Professor Timothy Jost of Washington & Lee University School of Law explained this morning on Washington Journal: under the supremacy clause, a sate cannot tell the federal government what to do…the Commerce Clause says Congress has the authority to regulate commerce among the states. And since the 1930’s, that power has been interpreted very broadly….basically, the law now is that if there is any kind of economic activity involved, Congress has the power to regulate it. And of course Congress does. We have lots of federal laws, regulating all sorts of economic activity. The decision of when to buy insurance — do I buy it now when I’m healthy or do I buy it once I’m in not ambulance on the way to the hospital — is an economic decision and Congress clearly has the power to regulate it. And once Congress has the power to do something under the supremacy clause, its laws are supreme to the laws of the states and the tenth amendment only provides that states retain powers that are not granted to Congress

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Allan Sharrock March 23, 2010 | 3:53 p.m.

Seems to me that we need to elect some congressmen and women who will pass something that will empower states more. The idea that congress or the government will run anything more efficient is probably the dumbest thing I have ever heard of. I know one thing there will probably be a turnover in congress like there has never been before. I hope they vote most of the incumbents out.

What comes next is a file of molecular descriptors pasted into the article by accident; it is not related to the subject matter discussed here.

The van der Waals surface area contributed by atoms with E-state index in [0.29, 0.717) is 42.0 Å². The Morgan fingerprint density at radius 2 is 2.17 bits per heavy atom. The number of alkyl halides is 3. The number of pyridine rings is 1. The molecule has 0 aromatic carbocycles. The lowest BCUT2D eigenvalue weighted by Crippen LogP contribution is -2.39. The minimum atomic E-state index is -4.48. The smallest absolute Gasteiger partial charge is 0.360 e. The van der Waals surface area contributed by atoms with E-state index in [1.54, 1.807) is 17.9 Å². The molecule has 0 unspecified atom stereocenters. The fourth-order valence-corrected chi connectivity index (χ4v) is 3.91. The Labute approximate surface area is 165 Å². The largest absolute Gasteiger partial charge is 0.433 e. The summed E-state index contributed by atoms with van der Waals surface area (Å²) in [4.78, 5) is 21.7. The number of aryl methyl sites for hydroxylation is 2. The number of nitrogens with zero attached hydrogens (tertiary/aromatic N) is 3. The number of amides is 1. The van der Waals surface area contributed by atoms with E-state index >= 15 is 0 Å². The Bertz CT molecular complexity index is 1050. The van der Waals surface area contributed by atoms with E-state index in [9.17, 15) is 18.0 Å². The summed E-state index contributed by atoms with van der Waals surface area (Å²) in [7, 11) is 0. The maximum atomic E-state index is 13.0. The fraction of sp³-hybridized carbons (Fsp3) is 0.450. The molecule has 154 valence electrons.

(Report Comment)
John Schultz March 23, 2010 | 6:12 p.m.

I'm not a lawyer (thankfully, as I often point out), but the Supremacy Clause doesn't seem to be relevant if the courts find that the federal government has no power granted to it to regulate healthcare. As for the Commerce Clause, it has been bastardized to regulate intrastate commerce or even non-commerce (below text stolen from the Wikipedia discussion of the Commerce Clause and its application into a medical marijuana law in California regarding pot that did not cross a state line):

The Tenth Amendment to the Constitution has in the last two decades played a part in the Court's view of the Commerce Clause. The Tenth Amendment states that the federal government has only the powers specifically delegated to it by the Constitution. Other powers are reserved to the states, or to the people. The Commerce Clause is an important source of those powers delegated to Congress, and therefore its interpretation is very important in determining the scope of federal power in controlling innumerable aspects of American life. The Commerce Clause has been the most widely interpreted clause in the Constitution, making way for many laws which, some argue, contradict the original intended meaning of the Constitution. Justice Clarence Thomas has gone so far as to state in his dissent to Gonzales, “Respondents Diane Monson and Angel Raich use marijuana that has never been bought or sold, that has never crossed state lines, and that has had no demonstrable effect on the national market for marijuana. If Congress can regulate this under the Commerce Clause, then it can regulate virtually anything – and the federal Government is no longer one of limited and enumerated powers.[9]